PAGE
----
What Went Wrong with The CW's Ringer?
Sarah Michelle Gellar | Photo Credits: Michael Desmond/The CW
Why? Ratings haven't been great. Ringer hit a series low two weeks ago with only 1.05 million tuning in. On the surface, it's hard to explain why: Not only was Sarah Michelle Gellar, best known for her Buffy the Vampire Slayer days, returning to TV, but viewers were getting a double dose of her as estranged twins, one of whom faked her own death. There was also whole lot of eye candy (see: Ioan Gruffudd, Kristopher Polaha and Lost alum Nestor Carbonell), and a murder mystery with as many twists and turns as there are Buffy die-hards.
So why didn't Ringer become the new guilty pleasure hit? TVGuide.com turned to series executive producer Pam Veasey (CSI: NY) to get her take on why the neo-noir thriller never clicked with a big audience. Plus: Veasey discusses how Season 2 would be different should the series get renewed, and how Siobhan and Bridget have become the "will-they-or-won't-they" duo of the show. (Oh, get your mind out of the gutter!)
Now that Ringer's first year is coming to a close, did the first season turn out the way you guys had imagined?
Veasey: When you start, you have all these ideas and then you create the stories responding to what the audience is hungry for. As writers/producers, it's not always what you plan when you first sit down because you don't know how the audience will respond. The reasons the sisters were apart was important for us to reveal and we did that. Bridget living in this life, pretending to be Siobhan, with Siobhan being back in New York knowing her sister had taken her role. Those things were planned and those things worked out.
Did the season finale end up being what you guys had planned or was it altered?
Veasey: It's a combination of what [co-creators Eric Charmelo and Nicole Snyder] planned and some additions. A television show is a breathing, living creature. It takes on a life of its own because the audiences respond to certain actors or certain moments or certain things. We knew Andrew (Gruffudd) had an ex-wife, but we didn't know how involved Catherine (Andrea Roth) would be in the stories in the back end. And we knew there would be relationship issues with Bridget learning about her sister's affair with Henry (Polaha) and the complications of that, but we didn't know how that would unfold. It really is an animal unto itself when you're starting the season.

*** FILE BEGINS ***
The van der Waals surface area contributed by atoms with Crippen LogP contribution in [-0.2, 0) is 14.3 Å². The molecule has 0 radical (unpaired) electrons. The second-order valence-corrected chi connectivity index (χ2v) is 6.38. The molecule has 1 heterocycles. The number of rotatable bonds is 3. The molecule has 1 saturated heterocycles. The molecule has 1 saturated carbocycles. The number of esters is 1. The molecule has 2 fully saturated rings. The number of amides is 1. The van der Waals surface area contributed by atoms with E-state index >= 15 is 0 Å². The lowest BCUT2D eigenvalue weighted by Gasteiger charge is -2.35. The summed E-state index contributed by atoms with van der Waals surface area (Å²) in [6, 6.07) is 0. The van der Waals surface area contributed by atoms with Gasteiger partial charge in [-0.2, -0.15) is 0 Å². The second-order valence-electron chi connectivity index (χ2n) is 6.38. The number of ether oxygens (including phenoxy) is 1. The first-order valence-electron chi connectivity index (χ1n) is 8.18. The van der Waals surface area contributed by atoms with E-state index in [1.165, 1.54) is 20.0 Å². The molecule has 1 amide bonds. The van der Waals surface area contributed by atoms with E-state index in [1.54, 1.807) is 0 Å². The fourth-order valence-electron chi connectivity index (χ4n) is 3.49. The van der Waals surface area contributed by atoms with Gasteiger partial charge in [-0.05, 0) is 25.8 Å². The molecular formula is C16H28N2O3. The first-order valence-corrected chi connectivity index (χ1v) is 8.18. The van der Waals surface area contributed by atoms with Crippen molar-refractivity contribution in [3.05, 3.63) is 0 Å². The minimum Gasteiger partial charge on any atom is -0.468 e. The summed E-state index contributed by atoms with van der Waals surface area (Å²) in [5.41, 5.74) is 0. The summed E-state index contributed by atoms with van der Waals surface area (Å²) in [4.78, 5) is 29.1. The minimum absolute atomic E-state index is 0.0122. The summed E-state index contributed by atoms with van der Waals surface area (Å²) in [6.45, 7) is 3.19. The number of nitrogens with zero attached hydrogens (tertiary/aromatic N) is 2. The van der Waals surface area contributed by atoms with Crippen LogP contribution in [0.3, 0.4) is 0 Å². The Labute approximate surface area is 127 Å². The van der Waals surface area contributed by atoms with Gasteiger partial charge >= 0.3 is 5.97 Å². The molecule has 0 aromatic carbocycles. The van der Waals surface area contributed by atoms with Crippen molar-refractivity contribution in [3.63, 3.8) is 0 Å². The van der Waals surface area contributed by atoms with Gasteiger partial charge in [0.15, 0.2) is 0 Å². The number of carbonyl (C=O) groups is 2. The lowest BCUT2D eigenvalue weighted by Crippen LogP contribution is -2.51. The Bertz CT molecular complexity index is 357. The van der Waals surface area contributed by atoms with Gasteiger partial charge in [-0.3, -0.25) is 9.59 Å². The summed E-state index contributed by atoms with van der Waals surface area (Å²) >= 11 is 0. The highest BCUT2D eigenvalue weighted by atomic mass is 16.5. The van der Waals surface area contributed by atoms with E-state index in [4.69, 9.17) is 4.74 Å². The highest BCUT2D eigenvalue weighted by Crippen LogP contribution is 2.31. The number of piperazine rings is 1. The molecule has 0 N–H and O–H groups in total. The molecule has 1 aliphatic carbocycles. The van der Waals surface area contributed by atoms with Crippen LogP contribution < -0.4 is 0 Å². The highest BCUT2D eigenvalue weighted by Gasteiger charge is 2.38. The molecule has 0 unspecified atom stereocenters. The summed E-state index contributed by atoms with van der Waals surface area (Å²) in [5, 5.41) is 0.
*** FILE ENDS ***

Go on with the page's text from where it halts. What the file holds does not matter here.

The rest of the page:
When the series was in development, it was moved from CBS to CW. How did that change Ringer?
Veasey: We only built the pilot for CBS, and then from that point on we knew we were with CW once we got on the air. They are different. I believe CW is more serialized. Their audiences tend to stay with it, and CBS tends to close the stories more. Because I work actually for both networks and I'm aware of that. We just started making the product for CW. I can't say that something changed, we just started developing the stories so they fit better with CW.
Do you think the serialized nature of the show was hard for people to follow?
Veasey: I think the audiences who [watched from the beginning] loved the detail and complexity of the episodes, but I think people joining found it difficult to jump right in because you missed some things even though we had recaps. The lesson you learn is that people don't want to have to know a lot. They want to enjoy the episode. We have lots of episodes like that, but others may have seemed complicated for the audience. I get it, because audiences don't want to drop in and understand it right away. And if they've missed the recaps I think there's a little bit of frustration. It was a double edge sword.